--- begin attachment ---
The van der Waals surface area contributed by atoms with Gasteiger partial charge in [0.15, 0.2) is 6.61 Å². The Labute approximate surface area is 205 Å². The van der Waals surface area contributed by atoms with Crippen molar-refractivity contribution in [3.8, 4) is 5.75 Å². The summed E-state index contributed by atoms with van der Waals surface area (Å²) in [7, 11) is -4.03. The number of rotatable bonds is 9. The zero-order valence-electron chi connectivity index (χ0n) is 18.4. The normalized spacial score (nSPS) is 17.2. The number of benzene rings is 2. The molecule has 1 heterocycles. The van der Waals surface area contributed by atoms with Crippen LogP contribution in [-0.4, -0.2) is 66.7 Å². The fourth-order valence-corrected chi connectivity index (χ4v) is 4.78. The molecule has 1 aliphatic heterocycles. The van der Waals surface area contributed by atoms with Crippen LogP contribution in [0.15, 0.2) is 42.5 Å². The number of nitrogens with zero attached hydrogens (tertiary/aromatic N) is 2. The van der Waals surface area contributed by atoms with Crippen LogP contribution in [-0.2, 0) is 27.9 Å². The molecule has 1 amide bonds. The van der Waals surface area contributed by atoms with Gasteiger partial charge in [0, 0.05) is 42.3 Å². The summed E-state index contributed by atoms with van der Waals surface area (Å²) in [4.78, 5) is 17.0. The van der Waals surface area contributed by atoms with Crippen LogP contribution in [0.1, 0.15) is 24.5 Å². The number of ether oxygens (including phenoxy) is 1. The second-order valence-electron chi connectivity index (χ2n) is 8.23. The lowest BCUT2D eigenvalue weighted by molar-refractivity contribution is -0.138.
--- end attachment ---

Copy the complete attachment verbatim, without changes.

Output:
The van der Waals surface area contributed by atoms with Gasteiger partial charge in [0.15, 0.2) is 6.61 Å². The Labute approximate surface area is 205 Å². The van der Waals surface area contributed by atoms with Crippen molar-refractivity contribution in [3.8, 4) is 5.75 Å². The summed E-state index contributed by atoms with van der Waals surface area (Å²) in [7, 11) is -4.03. The number of rotatable bonds is 9. The zero-order valence-electron chi connectivity index (χ0n) is 18.4. The normalized spacial score (nSPS) is 17.2. The number of benzene rings is 2. The molecule has 1 heterocycles. The van der Waals surface area contributed by atoms with Crippen LogP contribution in [-0.4, -0.2) is 66.7 Å². The fourth-order valence-corrected chi connectivity index (χ4v) is 4.78. The molecule has 1 aliphatic heterocycles. The van der Waals surface area contributed by atoms with Crippen LogP contribution in [0.15, 0.2) is 42.5 Å². The number of nitrogens with zero attached hydrogens (tertiary/aromatic N) is 2. The van der Waals surface area contributed by atoms with Crippen LogP contribution in [-0.2, 0) is 27.9 Å². The molecule has 1 amide bonds. The van der Waals surface area contributed by atoms with Gasteiger partial charge in [0, 0.05) is 42.3 Å². The summed E-state index contributed by atoms with van der Waals surface area (Å²) in [4.78, 5) is 17.0. The van der Waals surface area contributed by atoms with Crippen LogP contribution in [0.1, 0.15) is 24.5 Å². The number of ether oxygens (including phenoxy) is 1. The second-order valence-electron chi connectivity index (χ2n) is 8.23. The lowest BCUT2D eigenvalue weighted by molar-refractivity contribution is -0.138.